College Interview /// July 2016

I was asked a few questions recently for a University in England's music department about my career and path in music. I thought that there may be some others who would find this interesting and hopefully helpful so here you go. 

-robMORGAN


How did you get into the industry?

                  I took piano lessons as a kid but actually didn’t pick up bass till I was in high-school. I moved away to study music performance in college but ended up dropping out before finishing my degree to pursue music more. After spending about six months crashing on friend’s couches, I started playing with local friends more regularly and doing fly out dates (Not a full tour but when you fly to a city where you’re playing a one-off and then fly home after.)

Studying under an amazing bass mentor in college and traveling like this was a hugely influential time of my life and taught me what it meant to truly  be a ‘pro’ musician.

Side note: Some people think that being a 'pro-musician means just doing music 'full time'. Couldn't be further from the truth. Another post for another time... 

A few years later, my buddies who were playing in OC asked me to join in on bass/synth-bass/ BGV’s to fill a position that had opened up. After about a year with them, I was asked to take on the role of Music Director and have been doing it ever since. Every single gig/opportunity I’ve ever gotten has come from friendships and relationships.

 

How long have you been working in this industry?

                  I’ve been making music full time for the past 6 years.

 

 What is a normal day like at work?

                  -I don’t really have a ‘normal’ day. It’s always changing. Here's what it looks like when I’m on tour as a music director:

-Busses will pull in to a city as early as 6am.

-Crew loads in around 9am and I meet with the them and management around 11am to get a game plan for the day.

-I meet with the band around 12:30 to talk about the last show, any changes needing to be made to the set and talk about the plan for sound-check. 

-We’ll soundcheck around 1pm and then I’ll have some time off again before we play that night’s show. Bus call (when you need to be back in the bus before it heads out) is usually around 2 or 3am and it starts all over.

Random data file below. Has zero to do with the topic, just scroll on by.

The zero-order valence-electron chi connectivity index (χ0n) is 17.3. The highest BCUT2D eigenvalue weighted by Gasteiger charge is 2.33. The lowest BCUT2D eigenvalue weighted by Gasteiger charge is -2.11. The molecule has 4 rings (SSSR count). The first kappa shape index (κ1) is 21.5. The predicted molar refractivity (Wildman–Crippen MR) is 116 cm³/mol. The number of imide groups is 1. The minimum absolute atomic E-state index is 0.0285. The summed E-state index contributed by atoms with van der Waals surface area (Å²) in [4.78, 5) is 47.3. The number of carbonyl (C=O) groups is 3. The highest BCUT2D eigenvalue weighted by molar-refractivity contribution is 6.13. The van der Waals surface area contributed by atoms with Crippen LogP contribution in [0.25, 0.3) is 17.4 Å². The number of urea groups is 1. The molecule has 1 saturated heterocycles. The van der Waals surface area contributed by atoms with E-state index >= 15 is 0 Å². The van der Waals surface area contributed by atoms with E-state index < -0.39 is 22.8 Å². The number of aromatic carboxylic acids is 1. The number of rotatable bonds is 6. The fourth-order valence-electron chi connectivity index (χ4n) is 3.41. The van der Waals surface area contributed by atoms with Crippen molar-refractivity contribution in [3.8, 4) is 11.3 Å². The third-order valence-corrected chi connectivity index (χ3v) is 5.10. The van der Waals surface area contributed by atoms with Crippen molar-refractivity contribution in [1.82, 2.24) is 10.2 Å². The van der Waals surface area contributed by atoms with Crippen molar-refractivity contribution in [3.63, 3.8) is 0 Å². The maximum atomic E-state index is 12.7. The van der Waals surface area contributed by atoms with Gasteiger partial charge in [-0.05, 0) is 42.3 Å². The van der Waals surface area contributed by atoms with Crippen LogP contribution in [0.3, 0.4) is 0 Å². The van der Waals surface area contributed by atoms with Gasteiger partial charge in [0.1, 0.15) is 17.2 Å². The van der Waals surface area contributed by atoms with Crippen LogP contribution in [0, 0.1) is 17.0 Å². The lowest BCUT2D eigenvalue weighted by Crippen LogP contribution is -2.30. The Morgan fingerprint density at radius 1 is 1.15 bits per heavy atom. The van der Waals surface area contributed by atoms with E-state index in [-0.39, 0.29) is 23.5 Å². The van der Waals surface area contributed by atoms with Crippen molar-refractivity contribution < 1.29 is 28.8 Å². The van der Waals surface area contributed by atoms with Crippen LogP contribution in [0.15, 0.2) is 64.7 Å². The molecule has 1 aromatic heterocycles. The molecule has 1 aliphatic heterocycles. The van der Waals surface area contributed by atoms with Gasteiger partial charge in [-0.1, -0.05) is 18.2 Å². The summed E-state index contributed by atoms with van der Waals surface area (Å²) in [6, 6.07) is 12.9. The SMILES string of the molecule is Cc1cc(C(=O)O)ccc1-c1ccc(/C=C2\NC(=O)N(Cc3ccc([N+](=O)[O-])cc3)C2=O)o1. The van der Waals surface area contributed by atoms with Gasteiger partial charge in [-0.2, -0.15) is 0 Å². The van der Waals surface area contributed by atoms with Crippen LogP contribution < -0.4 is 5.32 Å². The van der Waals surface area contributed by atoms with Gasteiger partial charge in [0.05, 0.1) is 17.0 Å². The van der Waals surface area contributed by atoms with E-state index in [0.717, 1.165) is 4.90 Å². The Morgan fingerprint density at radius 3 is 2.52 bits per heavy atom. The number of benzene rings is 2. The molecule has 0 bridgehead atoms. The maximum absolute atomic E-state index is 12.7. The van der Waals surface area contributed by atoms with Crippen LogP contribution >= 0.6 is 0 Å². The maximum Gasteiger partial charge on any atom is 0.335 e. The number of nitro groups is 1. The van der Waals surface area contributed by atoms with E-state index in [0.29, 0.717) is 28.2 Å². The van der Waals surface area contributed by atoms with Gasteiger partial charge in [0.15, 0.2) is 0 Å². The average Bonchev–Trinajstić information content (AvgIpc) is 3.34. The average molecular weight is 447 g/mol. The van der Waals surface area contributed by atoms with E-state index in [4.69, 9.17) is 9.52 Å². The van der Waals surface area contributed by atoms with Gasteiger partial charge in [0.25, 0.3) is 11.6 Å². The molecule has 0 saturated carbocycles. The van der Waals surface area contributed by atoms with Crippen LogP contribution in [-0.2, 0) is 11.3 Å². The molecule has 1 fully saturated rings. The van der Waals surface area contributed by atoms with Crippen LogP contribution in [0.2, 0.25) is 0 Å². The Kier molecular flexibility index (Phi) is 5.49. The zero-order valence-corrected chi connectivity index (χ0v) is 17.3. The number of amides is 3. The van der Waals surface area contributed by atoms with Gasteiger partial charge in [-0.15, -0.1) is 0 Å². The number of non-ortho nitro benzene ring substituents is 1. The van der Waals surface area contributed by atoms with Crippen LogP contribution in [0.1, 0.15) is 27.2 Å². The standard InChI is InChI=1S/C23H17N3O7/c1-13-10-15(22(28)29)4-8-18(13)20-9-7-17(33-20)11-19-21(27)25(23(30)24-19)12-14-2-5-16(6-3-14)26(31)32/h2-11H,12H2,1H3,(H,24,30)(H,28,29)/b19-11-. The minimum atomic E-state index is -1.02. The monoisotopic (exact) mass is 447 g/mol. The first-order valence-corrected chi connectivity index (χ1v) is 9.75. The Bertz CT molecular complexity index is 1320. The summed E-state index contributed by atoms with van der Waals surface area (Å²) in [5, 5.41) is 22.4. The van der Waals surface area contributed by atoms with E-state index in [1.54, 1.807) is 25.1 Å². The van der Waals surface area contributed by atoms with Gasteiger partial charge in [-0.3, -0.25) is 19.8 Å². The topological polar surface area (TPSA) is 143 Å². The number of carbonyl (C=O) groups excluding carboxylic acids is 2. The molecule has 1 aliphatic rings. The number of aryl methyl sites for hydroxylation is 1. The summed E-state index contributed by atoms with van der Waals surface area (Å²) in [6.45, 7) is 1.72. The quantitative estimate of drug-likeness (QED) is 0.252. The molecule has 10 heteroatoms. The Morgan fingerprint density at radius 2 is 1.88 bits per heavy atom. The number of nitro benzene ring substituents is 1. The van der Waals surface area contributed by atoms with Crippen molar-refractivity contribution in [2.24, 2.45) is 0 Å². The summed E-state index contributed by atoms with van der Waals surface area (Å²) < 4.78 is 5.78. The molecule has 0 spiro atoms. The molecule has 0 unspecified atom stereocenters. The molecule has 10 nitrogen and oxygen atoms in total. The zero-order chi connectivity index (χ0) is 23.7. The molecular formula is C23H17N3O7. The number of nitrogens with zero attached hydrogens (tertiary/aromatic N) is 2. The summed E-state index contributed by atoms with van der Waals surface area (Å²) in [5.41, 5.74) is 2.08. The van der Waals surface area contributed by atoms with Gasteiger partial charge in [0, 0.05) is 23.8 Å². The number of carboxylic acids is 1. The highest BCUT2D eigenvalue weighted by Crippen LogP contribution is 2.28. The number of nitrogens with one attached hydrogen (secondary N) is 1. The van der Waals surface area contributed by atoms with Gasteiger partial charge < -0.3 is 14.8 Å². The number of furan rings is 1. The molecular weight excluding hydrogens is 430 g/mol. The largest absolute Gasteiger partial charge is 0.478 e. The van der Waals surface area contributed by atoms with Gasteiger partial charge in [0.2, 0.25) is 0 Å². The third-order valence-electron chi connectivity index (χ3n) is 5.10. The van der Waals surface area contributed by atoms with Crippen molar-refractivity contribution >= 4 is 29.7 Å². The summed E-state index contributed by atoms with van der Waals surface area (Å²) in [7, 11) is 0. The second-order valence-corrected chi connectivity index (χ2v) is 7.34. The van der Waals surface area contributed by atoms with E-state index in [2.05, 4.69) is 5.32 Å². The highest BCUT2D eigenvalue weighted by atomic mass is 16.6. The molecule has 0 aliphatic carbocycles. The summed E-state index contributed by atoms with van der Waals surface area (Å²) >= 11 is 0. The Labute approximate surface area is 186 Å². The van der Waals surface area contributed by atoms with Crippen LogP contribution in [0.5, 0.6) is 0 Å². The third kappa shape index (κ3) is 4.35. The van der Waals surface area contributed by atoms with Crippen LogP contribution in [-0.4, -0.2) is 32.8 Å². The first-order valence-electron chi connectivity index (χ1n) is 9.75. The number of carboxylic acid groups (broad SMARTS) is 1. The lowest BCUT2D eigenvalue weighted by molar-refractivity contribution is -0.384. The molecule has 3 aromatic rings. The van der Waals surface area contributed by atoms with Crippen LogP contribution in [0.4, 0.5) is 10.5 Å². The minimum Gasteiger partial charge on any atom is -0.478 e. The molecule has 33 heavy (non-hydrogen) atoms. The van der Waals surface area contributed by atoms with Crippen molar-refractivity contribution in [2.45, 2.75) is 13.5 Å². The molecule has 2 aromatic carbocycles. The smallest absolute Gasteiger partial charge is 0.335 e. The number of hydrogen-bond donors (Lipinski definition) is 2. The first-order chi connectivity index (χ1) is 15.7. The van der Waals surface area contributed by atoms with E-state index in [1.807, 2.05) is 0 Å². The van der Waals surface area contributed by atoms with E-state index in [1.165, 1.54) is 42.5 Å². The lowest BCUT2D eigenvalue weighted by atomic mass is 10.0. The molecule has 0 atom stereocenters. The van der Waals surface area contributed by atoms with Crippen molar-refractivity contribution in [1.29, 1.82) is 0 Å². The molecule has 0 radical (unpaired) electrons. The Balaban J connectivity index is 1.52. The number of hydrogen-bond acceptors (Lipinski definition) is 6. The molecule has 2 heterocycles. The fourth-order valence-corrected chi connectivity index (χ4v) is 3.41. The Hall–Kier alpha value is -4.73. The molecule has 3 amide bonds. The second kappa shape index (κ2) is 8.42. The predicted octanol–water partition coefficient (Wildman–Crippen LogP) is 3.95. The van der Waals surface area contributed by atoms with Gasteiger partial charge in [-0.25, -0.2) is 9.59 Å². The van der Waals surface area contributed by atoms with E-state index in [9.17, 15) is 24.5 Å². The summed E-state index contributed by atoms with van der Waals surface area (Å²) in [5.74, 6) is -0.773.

What do you like and dislike about your job?

Obviously the music and the fact that I’ve gotten to do it with some of my closest friends. I LOVE traveling and having been given the opportunity to see parts of the world and experience cultures that I would have never gotten to see otherwise. I actually very much enjoy the administrative side of the role of Music Director and partnering with an artist to make their musical vision become a reality in a live setting. The list goes on…

Two of the hardest parts of doing this for a living are the uncertainty of the future. Besides major tours, you really only have a game plan of gigs booked about two months out. After that, you just have faith that things will open up and fall into place. Also, being away from your significant other and family for long periods of time. As much as I love traveling, any more than two weeks having to be away from my wife pretty much sucks. If it’s longer than that, I try to fly her out to hang.

 

Did you ever have any problems with finance? If so, how did you deal with financial problems?

                  That’s the ultimate question when it comes to making this a career isn't it? I used to think that the ultimate goal was making your full income come from being a musician ONLY. When, in reality, I’ve come to find that most successful people in the industry have created some sort of supplemental income. For some, it’s a part time job, others own rental property or some sort of side business. Look at artists and songwriters; their supplemental income comes from royalties and record sales not just from the live show. Good musicians figure out how to show up and get paid in return for their time. Smart musicians figure out how to make their money work for them and get paid outside of just time spent.

                  The other thing I learned was to live and be content within your means. If you love having a brand new car with a huge payment or a large mortgage right off the bat, you’re probably not going to have the financial freedom to pursue music as much as you’d like.

 

What advice would you give to someone trying to get into the industry?

My advice is actually to read anything you can get your hands on. Here are three books that come to mind to get you started:

 ‘How to win friends and influence people’ -Dale Carnegie

‘ Steal Like an Artist’ –Austin Kleon

‘The Big Gig’ –Zoro,

 

Is there any inside information that most people wouldn’t know about?

1.      Nobody has things ‘figured out’ as much as you think. Every one is nervous about what to do next.

2.      No matter how good you are, friends ask friends to make music. Period.

 

What was your first job like?

                  Working retail at Old Navy in South Pointe Mall, Lincoln NE. I can still smell the fresh flip-flops and graphic-tees. Not the answer you were looking for?... 

 Is it difficult to keep up with the advances in technology for the essential equipment?

                  Hugely! Especially playing for a pop-electronic artist who has been a massive game-changer in the genre. Thankfully, I don't find it difficult, I find it hugely fun. I love nerding out with it and am always trying to think how new technology can benefit my role and what I bring to the table. I love that you said advancements and not 'trends' in technology. There's a huge difference. One is a tool to create something new. One helps you fit in with everyone else.